Supporting materials to encourage Reading Champions

10th April 2014

Working with Quick Reads, The Reading Agency, The National Research and Development Centre and the Library & Heritage Services, NIACE has developed a set of free supporting materials for Reading Champions including a downloadable toolkit and a three hour training module. Reading Champions can be any age and keen to promote reading anywhere that they work, learn, volunteer or socialise.

Sue Southwood, Quick Reads Project Manager at NIACE, said:

“Reading confidently gives people an equal chance in life. Putting a book into someone’s hand that they read and enjoy for the first time, can change their life every bit as much as enrolling on a course. Many adults may read everyday forms, notices or emails, but still see reading books for pleasure as something that’s just not for them.

“There is a critical difference between choosing not to read for pleasure and not feeling confident enough to lose yourself in a book. Reading for pleasure has so many benefits, yet too many adults have never read a book. This new toolkit and training module will help those who already support learning, such as Community Learning Champions and Union Learning Reps. But equally, we hope to reach a whole host of other people who can be positive about reading with their wider family, workplace and community.”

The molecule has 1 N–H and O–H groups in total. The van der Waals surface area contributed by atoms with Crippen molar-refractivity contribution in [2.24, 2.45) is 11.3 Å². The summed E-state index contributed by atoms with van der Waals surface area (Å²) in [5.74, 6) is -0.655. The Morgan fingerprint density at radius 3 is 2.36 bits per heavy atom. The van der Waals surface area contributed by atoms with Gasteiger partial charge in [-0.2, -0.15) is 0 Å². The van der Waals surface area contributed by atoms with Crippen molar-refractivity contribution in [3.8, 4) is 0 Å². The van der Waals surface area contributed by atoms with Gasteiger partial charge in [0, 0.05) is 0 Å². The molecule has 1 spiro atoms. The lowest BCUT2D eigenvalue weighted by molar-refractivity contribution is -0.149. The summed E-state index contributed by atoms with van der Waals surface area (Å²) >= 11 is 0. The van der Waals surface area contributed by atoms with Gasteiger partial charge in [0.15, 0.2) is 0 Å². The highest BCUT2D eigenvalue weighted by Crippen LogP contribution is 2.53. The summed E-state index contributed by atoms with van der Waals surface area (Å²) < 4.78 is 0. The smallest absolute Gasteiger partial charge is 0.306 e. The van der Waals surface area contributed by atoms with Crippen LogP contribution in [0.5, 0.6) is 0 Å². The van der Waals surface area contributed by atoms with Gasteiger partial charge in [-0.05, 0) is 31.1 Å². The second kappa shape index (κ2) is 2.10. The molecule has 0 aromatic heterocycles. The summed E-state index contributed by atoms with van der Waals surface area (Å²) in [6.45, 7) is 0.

Cathy Renzenbrink, Quick Reads Project Director, said:

“We know that Quick Reads are instrumental in turning non-readers into readers and our mission is to continue to work with partners to put the books into the hands of the people who can most benefit from them, those who don’t visit libraries or bookshops. We feel that supporting Reading Champions will really help support this.”

“As part of the World War One anniversary celebrations, we have partnered with Cityread London to distribute a pamphlet of extracts from My Dear I Wanted to Tell You, chosen by Louisa Young, and edited by a Quick Reads literacy reader to make it accessible for emergent adult readers to libraries across all 33 London boroughs.”